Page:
And in the middle are those within the ICR who follow Roerich's philosophy, a Eurasian, Indian-influenced system that falls outside the norms of Russia's official founding religions. Though Roerich's followers see themselves as protectors of his legacy, authorities view them as naive, fringe pawns caught in the middle of the fray to control the treasure of Roerich's fortune.

A bank, a museum, and a raid

The ICR curates a collection of thousands of painting, drawing, artifacts, and archives in the care of the ICR, a nongovernmental public organization that was originally established by Roerich's youngest son, Svetoslav, in 1989, in the twilight days of the Soviet Union.

ICR head Alexander Stetsenko, a former Russian army colonel and veteran of the Soviet Union's war in Afghanistan, says that although the museum enjoyed the support of previous culture chiefs, since 2013 it has been under growing pressure from what looks like an orchestrated campaign by senior Kremlin officials to force it into the state fold.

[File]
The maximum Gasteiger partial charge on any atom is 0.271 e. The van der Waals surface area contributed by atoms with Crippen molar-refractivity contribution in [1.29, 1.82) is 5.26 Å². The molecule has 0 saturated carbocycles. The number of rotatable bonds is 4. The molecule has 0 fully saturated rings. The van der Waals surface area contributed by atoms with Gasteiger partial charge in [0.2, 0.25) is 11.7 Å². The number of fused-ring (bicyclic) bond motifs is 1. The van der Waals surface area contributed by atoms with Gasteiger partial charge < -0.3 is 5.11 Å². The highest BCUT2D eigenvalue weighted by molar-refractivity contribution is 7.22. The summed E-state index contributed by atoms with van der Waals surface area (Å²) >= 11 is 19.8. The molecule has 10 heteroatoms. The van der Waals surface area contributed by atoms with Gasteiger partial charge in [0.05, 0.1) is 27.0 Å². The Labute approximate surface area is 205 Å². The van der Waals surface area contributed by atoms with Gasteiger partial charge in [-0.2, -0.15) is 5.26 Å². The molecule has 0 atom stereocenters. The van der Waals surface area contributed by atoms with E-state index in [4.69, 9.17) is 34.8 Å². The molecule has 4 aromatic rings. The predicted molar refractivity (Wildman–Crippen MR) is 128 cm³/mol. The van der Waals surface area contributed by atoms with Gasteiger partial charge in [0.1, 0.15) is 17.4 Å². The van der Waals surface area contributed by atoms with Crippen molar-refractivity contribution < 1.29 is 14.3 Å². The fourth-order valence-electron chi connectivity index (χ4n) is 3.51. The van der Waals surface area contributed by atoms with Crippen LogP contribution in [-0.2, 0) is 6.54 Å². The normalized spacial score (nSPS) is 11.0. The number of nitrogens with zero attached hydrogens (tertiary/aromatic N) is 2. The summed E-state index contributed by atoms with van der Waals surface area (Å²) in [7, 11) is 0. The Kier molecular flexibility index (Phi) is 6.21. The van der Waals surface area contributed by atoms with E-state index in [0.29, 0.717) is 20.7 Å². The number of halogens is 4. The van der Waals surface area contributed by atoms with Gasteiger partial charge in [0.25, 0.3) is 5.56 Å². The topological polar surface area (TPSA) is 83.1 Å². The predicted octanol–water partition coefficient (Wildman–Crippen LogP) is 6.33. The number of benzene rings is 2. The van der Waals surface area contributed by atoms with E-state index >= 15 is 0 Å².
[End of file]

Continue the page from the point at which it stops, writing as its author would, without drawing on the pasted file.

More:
The museum has been subjected to a string of snap inspections by building and fire safety inspectors; its lease revoked for alleged breaches of the tenancy agreement after the estate was transferred from Moscow city government control to that of the federal property agency Rosimushchestvo; dubbed a "sect" by state museum officials; and is now subject of an eviction order handed down by a Moscow city arbitration court on March 22.

The biggest event came March 7, when state investigators from Russia's Ministry of the Interior, backed by 60 masked and armed members of Russia's OMON riot police, raided the museum, seizing 197 works of art, including 45 paintings, by Roerich and Svetoslav. The raid was assisted by officials from the Ministry of Culture, the State Museum of Oriental Art, and a Roerich expert affiliated with New York's privately owned Nicholas Roerich Museum.

Investigators claimed the art works – which included such famous works as Nicholas Roerich's "Easter Night" (1934), a depiction of a torch-lit religious procession on the steps of an Orthodox church under a clear starry night, and a 1925 portrait of a lama – were evidence in a fraud case involving Mr. Bulochnik, the former chairman of Russia's Master Bank.